5. Engage with blogging and online publications. Part of the reason I blog is to give back and contribute to the education community. I work in a privileged school that has the resources to put me in a role where I get to read, write, research, design professional learning opportunities, work with teachers, and help others to do the same. My blog, along with others such as that of the excellent and always-sense-making Gary Jones, seeks to illuminate and summarise research for a practitioner audience. Blogging also engages an audience of international colleagues whose feedback and challenges help to shape my thinking. Online publications such as the EduResearch Matters blogThe Conversation and the Times Education Supplement are also vehicles used by scholars to make research accessible to education practitioners.
  6. Engage with academics and universities, via professional learning or school-university partnerships in order to bridge the gap between those doing educational research, and those seeking to understand and enact it in practice.

At this time two years ago I was attending the American Educational Research Association conference in Washington DC to present on my PhD research. I have attended three Australian Association of Educational Research conferences. I am a research-immersed practitioner. Alongside my full-time school leadership role (in which I also teach English and Literature), I am a research adjunct at a university. I engage in both research and practice. This road, however, is always a winding and imperfect one. Teachers, school leaders, researchers and education commentators need to work together to understand and enact education research and its implications.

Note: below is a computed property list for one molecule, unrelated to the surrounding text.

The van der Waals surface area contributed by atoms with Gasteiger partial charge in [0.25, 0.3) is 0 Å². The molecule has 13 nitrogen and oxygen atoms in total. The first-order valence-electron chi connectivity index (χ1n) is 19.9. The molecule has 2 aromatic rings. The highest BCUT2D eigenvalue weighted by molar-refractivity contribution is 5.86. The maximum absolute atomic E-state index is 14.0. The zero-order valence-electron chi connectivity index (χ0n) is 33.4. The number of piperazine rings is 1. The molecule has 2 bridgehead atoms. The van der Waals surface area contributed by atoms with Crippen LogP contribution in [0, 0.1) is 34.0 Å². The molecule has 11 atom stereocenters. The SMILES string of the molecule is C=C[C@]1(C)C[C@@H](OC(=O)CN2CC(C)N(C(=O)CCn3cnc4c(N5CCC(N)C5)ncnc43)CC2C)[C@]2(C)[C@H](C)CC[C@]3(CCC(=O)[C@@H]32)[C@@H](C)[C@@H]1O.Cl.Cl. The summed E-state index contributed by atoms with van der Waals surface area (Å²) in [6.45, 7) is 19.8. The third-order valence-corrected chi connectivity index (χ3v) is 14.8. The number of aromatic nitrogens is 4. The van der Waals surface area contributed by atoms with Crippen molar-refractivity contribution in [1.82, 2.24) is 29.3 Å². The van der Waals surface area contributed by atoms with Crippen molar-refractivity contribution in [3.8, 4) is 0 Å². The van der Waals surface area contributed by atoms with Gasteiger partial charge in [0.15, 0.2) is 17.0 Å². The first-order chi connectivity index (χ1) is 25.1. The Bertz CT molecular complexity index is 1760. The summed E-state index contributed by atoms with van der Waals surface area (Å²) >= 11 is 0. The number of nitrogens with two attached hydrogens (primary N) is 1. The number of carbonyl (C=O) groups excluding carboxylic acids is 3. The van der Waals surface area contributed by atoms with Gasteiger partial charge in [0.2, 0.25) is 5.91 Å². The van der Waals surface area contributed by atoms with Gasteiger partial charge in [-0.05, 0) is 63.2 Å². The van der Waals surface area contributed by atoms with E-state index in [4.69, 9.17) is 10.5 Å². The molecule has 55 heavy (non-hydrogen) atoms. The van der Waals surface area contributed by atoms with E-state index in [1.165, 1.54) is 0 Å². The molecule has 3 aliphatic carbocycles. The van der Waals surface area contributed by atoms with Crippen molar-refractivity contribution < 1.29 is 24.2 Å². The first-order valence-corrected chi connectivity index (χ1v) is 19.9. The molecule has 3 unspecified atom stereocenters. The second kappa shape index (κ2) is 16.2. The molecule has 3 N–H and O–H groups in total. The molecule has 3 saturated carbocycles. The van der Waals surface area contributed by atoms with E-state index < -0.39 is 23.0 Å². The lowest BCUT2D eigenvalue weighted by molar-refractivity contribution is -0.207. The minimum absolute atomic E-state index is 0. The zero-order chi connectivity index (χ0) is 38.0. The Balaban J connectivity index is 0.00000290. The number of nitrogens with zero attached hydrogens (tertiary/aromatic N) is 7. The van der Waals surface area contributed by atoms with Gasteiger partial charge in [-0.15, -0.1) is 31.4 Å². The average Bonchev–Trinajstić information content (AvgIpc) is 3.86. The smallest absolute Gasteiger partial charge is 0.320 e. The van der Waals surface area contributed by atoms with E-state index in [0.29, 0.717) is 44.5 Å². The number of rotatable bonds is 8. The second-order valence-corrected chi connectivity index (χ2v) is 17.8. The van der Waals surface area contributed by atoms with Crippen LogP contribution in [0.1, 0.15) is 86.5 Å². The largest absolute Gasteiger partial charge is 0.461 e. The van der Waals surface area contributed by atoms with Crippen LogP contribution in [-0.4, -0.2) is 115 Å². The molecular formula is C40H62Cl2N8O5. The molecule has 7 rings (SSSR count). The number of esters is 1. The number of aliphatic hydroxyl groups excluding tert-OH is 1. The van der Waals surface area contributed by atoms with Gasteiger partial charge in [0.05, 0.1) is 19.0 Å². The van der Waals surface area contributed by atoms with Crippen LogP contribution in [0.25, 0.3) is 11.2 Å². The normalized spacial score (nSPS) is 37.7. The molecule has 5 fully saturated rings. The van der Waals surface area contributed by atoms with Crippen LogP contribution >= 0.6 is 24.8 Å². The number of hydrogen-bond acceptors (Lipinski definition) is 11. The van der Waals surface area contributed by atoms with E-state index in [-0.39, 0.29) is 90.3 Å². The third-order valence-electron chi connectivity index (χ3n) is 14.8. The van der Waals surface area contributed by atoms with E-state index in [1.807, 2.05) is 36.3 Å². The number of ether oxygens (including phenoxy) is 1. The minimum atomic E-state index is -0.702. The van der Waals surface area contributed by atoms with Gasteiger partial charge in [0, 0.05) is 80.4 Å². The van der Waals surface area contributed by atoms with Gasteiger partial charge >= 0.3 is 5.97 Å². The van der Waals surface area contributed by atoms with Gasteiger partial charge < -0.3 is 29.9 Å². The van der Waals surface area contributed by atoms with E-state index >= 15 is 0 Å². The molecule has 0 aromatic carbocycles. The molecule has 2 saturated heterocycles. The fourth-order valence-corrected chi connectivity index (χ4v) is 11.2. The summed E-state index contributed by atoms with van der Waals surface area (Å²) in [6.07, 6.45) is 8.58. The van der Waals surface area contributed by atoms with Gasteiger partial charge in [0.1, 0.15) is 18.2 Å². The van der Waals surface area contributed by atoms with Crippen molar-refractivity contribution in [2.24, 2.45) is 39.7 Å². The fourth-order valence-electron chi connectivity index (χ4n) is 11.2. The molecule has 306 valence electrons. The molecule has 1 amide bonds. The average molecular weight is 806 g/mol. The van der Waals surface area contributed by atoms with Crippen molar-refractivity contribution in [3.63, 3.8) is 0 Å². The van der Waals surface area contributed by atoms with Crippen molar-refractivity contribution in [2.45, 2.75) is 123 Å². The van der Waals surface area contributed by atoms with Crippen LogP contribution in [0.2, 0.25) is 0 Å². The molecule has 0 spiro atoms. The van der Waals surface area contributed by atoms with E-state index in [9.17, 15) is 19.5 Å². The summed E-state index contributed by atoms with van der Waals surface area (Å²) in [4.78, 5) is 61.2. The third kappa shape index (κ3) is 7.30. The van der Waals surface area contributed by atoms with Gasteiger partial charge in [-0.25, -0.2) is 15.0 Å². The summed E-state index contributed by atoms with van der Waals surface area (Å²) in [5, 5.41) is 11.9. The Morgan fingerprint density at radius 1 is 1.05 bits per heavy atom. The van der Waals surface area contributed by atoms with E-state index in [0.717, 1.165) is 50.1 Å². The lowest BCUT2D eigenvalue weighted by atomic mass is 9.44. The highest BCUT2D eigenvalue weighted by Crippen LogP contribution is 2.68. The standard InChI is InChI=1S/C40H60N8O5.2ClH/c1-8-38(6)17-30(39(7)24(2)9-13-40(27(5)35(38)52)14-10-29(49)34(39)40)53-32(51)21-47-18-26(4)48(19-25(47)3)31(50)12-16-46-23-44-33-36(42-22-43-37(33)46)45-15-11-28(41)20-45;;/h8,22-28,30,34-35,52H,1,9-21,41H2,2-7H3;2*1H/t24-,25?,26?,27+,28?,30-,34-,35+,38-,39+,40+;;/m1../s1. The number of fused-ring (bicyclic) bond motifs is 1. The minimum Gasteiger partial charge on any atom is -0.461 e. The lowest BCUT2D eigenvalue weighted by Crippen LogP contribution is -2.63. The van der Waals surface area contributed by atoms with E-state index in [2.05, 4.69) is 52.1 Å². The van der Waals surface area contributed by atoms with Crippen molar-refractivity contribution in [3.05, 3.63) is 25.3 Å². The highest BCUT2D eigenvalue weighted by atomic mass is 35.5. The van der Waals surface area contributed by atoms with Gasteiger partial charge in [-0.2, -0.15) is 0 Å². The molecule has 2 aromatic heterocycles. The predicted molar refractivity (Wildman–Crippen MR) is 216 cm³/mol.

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Doctoral examination limbo: Frozen in PhD carbonite

So okay― there you are in your room with the shade down and the door shut and the plug pulled out of the base of the telephone. You’ve blown up your TV and committed yourself to a thousand words a day, come hell or high water. Now comes the big question: What are you going to write about? And the equally big answer: Anything you damn well want. ~ Stephen King, On writing: A memoir of the craft

The irony isn’t lost on me that, the same month I set a blog writing challenge for PhD and other research students (and others in the academic pre- and post- doctoral world), I am struggling to find content for a PhD-related blog post. So, following Stephen King’s above-quoted advice from his excellent On writing: A memoir of the craft, I’ll write about ‘anything I damn well want’; or perhaps just anything that comes into my head as I type. This follows Pat Thomson’s technique (which she also attributes to Ray Bradbury) of writing with a blank screen and a few selected words which spark associations. Pat says it’s ‘writing fast’ or ‘running writing’ rather than ‘free writing’, but I’ll call my approach free writing here, because that’s what it feels like to me. Screen. Keypad. Words. Let them form as they will, then revisit and see what’s been made.